The next great platform shift is underway, and that could be really bad for privacy

Posted on Sep 4, 2019 by Glyn Moody
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The first computing era was based on the keyboard. Mainframes, minicomputers, personal computers – they were all controlled using fingers typing out commands. Later on, the graphical front end of the Macintosh and Windows allowed people to point and click, but the keyboard was still there for text to be entered at some point.

The big shift away from that keyboard-based world – with a little graphical user interface (GUI) decoration on top – came with smartphones, where a mouse-based GUI is not an option. Instead, the primary means of entering data and controlling the operation of the device is through the touchscreen. Direct entry of text is minimized, since it is a clumsy operation on a small screen. It’s no accident that Twitter and Instagram are among the most popular uses of smartphones – neither requires much writing.

The next shift beyond touchscreen control is already underway. People are starting to use voice commands on their phones for some operations. But the smartphone is not the best device for voice commands. Often, we use them in public, where background noise may be a problem, and lack of privacy certainly is. The natural domain for voice commands is the home, which is usually quiet, and generally private.

The main platform for voice-based systems is the so-called “smart” speaker, for example, Amazon’s Echo, or Google’s Home. It might seem an exaggeration to call these devices a platform, since their sales are still relatively low, and their capabilities are quite limited. But that’s only because the West is not in the vanguard here: China is leading the way. Smart speakers are taking off rapidly there, for a number of reasons. For example, they sidestep the issue of how best to input Chinese characters – certainly possible, but less convenient than inputting Western letters. They are also good first devices for older users who may not have computers or the keyboard skills to use them – a huge potential market in China. Another crucial factor is that privacy issues arising from products that eavesdrop on everything we say in our homes are less to the fore in a country where the government has built the world’s most complete surveillance society.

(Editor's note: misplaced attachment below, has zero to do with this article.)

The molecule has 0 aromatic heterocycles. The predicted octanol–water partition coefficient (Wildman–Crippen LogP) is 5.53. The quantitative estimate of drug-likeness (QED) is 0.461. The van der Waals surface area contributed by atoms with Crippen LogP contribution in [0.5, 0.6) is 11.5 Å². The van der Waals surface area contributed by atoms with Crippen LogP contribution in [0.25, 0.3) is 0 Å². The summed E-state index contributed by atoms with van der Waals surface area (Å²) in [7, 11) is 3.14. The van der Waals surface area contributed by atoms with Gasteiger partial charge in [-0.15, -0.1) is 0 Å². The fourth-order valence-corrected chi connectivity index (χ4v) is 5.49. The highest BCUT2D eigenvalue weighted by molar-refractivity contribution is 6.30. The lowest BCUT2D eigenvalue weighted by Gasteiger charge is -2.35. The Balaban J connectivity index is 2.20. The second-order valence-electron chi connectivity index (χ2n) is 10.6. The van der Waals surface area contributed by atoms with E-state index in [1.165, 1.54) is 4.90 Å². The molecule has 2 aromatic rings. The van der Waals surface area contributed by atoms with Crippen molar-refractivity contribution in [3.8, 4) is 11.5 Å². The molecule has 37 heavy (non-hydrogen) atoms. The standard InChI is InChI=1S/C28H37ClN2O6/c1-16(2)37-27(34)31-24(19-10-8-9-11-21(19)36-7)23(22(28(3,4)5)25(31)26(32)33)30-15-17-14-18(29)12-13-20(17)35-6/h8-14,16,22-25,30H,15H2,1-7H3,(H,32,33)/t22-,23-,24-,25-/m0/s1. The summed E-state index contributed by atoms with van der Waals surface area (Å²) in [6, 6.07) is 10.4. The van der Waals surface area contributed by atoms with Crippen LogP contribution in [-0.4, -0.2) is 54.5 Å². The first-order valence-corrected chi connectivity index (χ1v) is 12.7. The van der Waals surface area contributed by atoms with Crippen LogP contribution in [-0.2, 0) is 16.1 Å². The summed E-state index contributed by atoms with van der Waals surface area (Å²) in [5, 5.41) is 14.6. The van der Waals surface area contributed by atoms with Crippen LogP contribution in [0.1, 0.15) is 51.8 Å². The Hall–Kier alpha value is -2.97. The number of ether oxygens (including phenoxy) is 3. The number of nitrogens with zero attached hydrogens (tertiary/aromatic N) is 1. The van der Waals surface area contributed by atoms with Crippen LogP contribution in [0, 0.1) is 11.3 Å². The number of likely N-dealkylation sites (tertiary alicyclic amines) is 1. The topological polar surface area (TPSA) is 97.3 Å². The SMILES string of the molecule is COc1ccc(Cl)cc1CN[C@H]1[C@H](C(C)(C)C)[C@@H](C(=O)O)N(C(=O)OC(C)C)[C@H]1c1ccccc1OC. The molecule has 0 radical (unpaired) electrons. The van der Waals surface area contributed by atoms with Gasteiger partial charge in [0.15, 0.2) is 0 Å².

As an article in the South China Morning Post explains, the main high-tech companies in China – Alibaba, Baidu and Tencent – are pouring money into this sector, which they see as the next big battlefield in the digital world. So great is the desire to build market share quickly, that some devices are being sold for as little as $15 each. Companies are willing to offer models at these knock-down prices because what they want for tomorrow is more important than a few dollars more today. High-volume sales of smart speakers will give them huge quantities of voice data for training and improving their back-end AI systems, and a major share of the new platform that is already making money in China:

Baidu is counting on smart speakers to generate income from paid content and co-branding efforts with online merchants. “There are over 30,000 paid items accessible via Xiaodu speakers, like Meituan food delivery and a kids story app,” Baidu’s Jing said.”

Previous posts on this blog have already noted that smart speakers pose serious threats to privacy. If, as seems likely, they become one of the main ways that people control and interact with technology, a key question becomes: how can we ensure that privacy is not jettisoned in the process?